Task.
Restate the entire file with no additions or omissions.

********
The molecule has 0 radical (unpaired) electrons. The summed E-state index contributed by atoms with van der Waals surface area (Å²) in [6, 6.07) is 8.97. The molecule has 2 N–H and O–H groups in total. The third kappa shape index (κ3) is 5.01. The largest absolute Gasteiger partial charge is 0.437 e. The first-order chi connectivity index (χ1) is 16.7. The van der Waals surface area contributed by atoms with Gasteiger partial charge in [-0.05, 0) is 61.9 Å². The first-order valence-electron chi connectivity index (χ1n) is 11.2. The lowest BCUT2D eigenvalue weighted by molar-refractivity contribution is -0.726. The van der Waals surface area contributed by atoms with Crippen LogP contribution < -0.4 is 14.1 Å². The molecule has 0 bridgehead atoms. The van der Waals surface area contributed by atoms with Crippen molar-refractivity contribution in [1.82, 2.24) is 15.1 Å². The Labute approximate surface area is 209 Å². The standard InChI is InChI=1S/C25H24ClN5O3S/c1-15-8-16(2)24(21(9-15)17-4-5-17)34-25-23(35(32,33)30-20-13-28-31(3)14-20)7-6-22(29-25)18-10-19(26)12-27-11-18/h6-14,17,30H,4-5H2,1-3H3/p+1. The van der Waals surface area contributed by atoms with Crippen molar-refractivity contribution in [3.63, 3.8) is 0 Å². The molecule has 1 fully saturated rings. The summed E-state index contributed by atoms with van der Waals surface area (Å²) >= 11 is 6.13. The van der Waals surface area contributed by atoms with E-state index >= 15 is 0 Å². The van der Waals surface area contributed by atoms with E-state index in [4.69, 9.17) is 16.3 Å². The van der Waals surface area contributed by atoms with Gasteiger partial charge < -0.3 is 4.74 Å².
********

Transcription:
The molecule has 0 radical (unpaired) electrons. The summed E-state index contributed by atoms with van der Waals surface area (Å²) in [6, 6.07) is 8.97. The molecule has 2 N–H and O–H groups in total. The third kappa shape index (κ3) is 5.01. The largest absolute Gasteiger partial charge is 0.437 e. The first-order chi connectivity index (χ1) is 16.7. The van der Waals surface area contributed by atoms with Gasteiger partial charge in [-0.05, 0) is 61.9 Å². The first-order valence-electron chi connectivity index (χ1n) is 11.2. The lowest BCUT2D eigenvalue weighted by molar-refractivity contribution is -0.726. The van der Waals surface area contributed by atoms with Crippen LogP contribution < -0.4 is 14.1 Å². The molecule has 0 bridgehead atoms. The van der Waals surface area contributed by atoms with Crippen molar-refractivity contribution in [1.82, 2.24) is 15.1 Å². The Labute approximate surface area is 209 Å². The standard InChI is InChI=1S/C25H24ClN5O3S/c1-15-8-16(2)24(21(9-15)17-4-5-17)34-25-23(35(32,33)30-20-13-28-31(3)14-20)7-6-22(29-25)18-10-19(26)12-27-11-18/h6-14,17,30H,4-5H2,1-3H3/p+1. The van der Waals surface area contributed by atoms with Crippen molar-refractivity contribution in [3.63, 3.8) is 0 Å². The molecule has 1 fully saturated rings. The summed E-state index contributed by atoms with van der Waals surface area (Å²) >= 11 is 6.13. The van der Waals surface area contributed by atoms with E-state index >= 15 is 0 Å². The van der Waals surface area contributed by atoms with E-state index in [4.69, 9.17) is 16.3 Å². The van der Waals surface area contributed by atoms with Gasteiger partial charge < -0.3 is 4.74 Å².